Young Melbourne mother’s death a grim reminder of abuse

By Indira Laisram
Photo by Melanie Wasser on Unsplash

On 14 January, Victoria woke up to the shocking and sad news of dental nurse Poonam Sharma, 39, and her six-year-old daughter Vanessa allegedly stabbed by 40-year-old Prabhal Sharma, her husband and father to the six-year-old in her Mill Park home in Melbourne the day before. Ironically, it was also the day when the federal government announced a new draft plan to end, instead of just reducing,—domestic violence.

While the deaths have caused shock and outrage among the community, domestic violence is something that many community members talk about in hushed tones. While many homes may display the socially assumed family qualities of love and bonding, women are unequivocally the primary victims of family violence, but a fact that is hidden from scrutiny.

Says Sarita (who wants to withhold her surname), “Indian women come to Australia expecting a safe environment, but they end up facing a lot of abuse as they don’t have financial independence in the first place or knowledge about the rules of the country.”

Anecdotal observations also point to women who come to the country and restricted from learning English or meeting other people and even threatened to be deported if they do not obey the rules set for them.

It is hard to gather data alone of Indian or migrant women suffering domestic violence but there is a surge in domestic violence cases in Australia and particularly during the pandemic, says Elvis Martin, Expert Advisory Panel Member of Safe and Equal, the peak body for specialist family violence services that provide support to victim survivors in Victoria.

Poonam Sharma // Source: Facebook

According to the Australian Bureau of Statistics (ABS) Personal Safety Survey 2016, an estimated 1 in 6 (17%, or 1.6 million) women and 1 in 16 (6.1%, or 0.5 million) men had experienced physical or sexual violence from a current or previous cohabiting partner since the age of 15 (ABS 2017).

Women were more likely to experience violence from a known person and in their home, while men were more likely to experience violence from a stranger and in a public place (ABS 2017).

In a major survey in 2020 of approximately 1,400 migrant and refugee women across Australia, supposed to be the most comprehensive of its kind nationwide, conducted by Harmony Alliance, a migrant and refugee women advocacy organisation, it was found that  one third women have experienced some form of domestic and/or family violence.

The International Centre for Women for Research on Women states that women in India are unequivocally the primary victims of family violence, although in the last few decades, gradual improvements in women’s status due to women’s activism in various parts of the world has helped slowly to increase the visibility of domestic violence as a social problem. Despite this, violence against women within the family home, until very recently, has received little attention as either a social or a public health issue.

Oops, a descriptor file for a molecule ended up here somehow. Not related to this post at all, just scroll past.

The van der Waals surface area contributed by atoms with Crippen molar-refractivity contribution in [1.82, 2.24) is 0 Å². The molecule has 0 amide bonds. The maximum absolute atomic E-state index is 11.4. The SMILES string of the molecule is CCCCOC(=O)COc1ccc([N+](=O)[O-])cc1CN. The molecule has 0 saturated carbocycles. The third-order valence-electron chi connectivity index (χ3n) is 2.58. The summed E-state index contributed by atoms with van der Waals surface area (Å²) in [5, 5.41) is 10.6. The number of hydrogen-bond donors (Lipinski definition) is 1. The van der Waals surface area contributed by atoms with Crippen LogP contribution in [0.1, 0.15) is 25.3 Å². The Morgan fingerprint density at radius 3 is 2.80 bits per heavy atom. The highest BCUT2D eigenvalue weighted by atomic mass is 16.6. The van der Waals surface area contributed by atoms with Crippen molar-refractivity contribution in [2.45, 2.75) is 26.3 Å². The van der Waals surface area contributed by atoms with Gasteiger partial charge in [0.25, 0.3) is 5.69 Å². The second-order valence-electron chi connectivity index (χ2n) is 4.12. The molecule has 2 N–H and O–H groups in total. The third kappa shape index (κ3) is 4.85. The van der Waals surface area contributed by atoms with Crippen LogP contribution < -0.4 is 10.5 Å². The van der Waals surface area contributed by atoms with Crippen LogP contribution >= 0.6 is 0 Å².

Like others, Sarita is of the opinion that patriarchal values and beliefs and the sense of ownership over wives prevalent in Indian society persist among families of many newly arrived Indian women in Australia. Yet minimal research has been undertaken on the broad issues faced by Indian women who experience domestic and family violence in Australia, according to Australia’s National Research Organisation for Women’s Safety Limited, an independent, not-for-profit research organisation established to produce evidence to support the reduction of violence against women and their children.

Elvis Martin, Expert Advisory Panel Member of Safe and Equal

Martin says that Victoria has a strong law and intervention programs but adds, “The Poonam Sharma case is really frightening. It shook me from the core knowing that police attended her house hours before her murder but still failed to save her. It doesn’t matter how good of a law we create around domestic violence if we don’t create awareness of violence against women and empower them to speak up.”

The question of whether a violent man can ever really change is always a doubtful one, so what can women who are trapped in their homes and living horrific lives with their abusive husbands do? How can they escape or find support? Martin says, “At the end of the day, women have to make a call. They must reach out to reliable community members and to organisations such as Safe Steps Family Violence Response Centre and InTouch.”

He further adds, “Whether you are a permanent resident or nor, under the law everyone is protected, it is important they reach out for support and access services.”

The sensitivities and stigma associated with domestic violence, the perception that it is primarily a judicial and legal issue, and the lack of data on the dimensions of abuse, have hampered understanding, according to experts.

The phenomenon of violence against women is complex. The fact remains, the death of Poonam Sharma and her young daughter Vanessa is a grim reminder of the tragic times we live in embedded within a pandemic. Hopefully justice will prevail soon.

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